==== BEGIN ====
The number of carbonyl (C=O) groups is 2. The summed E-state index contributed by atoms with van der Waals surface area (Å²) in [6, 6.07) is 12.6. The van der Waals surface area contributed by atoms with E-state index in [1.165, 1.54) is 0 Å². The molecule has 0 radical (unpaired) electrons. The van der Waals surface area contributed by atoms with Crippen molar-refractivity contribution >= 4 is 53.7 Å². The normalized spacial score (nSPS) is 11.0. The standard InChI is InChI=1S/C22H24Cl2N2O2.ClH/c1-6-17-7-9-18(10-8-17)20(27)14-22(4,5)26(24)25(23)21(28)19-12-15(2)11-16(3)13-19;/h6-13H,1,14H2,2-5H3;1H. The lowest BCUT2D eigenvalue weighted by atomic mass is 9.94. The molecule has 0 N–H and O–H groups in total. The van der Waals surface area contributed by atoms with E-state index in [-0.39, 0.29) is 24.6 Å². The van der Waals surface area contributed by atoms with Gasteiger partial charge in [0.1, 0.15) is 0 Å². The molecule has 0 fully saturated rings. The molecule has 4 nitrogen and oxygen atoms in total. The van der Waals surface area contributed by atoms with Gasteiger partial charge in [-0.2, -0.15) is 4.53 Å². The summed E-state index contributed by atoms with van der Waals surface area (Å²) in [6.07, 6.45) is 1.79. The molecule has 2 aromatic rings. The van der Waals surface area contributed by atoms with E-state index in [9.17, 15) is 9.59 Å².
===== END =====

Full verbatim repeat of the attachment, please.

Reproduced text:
The number of carbonyl (C=O) groups is 2. The summed E-state index contributed by atoms with van der Waals surface area (Å²) in [6, 6.07) is 12.6. The van der Waals surface area contributed by atoms with E-state index in [1.165, 1.54) is 0 Å². The molecule has 0 radical (unpaired) electrons. The van der Waals surface area contributed by atoms with Crippen molar-refractivity contribution >= 4 is 53.7 Å². The normalized spacial score (nSPS) is 11.0. The standard InChI is InChI=1S/C22H24Cl2N2O2.ClH/c1-6-17-7-9-18(10-8-17)20(27)14-22(4,5)26(24)25(23)21(28)19-12-15(2)11-16(3)13-19;/h6-13H,1,14H2,2-5H3;1H. The lowest BCUT2D eigenvalue weighted by atomic mass is 9.94. The molecule has 0 N–H and O–H groups in total. The van der Waals surface area contributed by atoms with E-state index in [-0.39, 0.29) is 24.6 Å². The van der Waals surface area contributed by atoms with Gasteiger partial charge in [0.1, 0.15) is 0 Å². The molecule has 0 fully saturated rings. The molecule has 4 nitrogen and oxygen atoms in total. The van der Waals surface area contributed by atoms with Gasteiger partial charge in [-0.2, -0.15) is 4.53 Å². The summed E-state index contributed by atoms with van der Waals surface area (Å²) in [6.07, 6.45) is 1.79. The molecule has 2 aromatic rings. The van der Waals surface area contributed by atoms with E-state index in [9.17, 15) is 9.59 Å².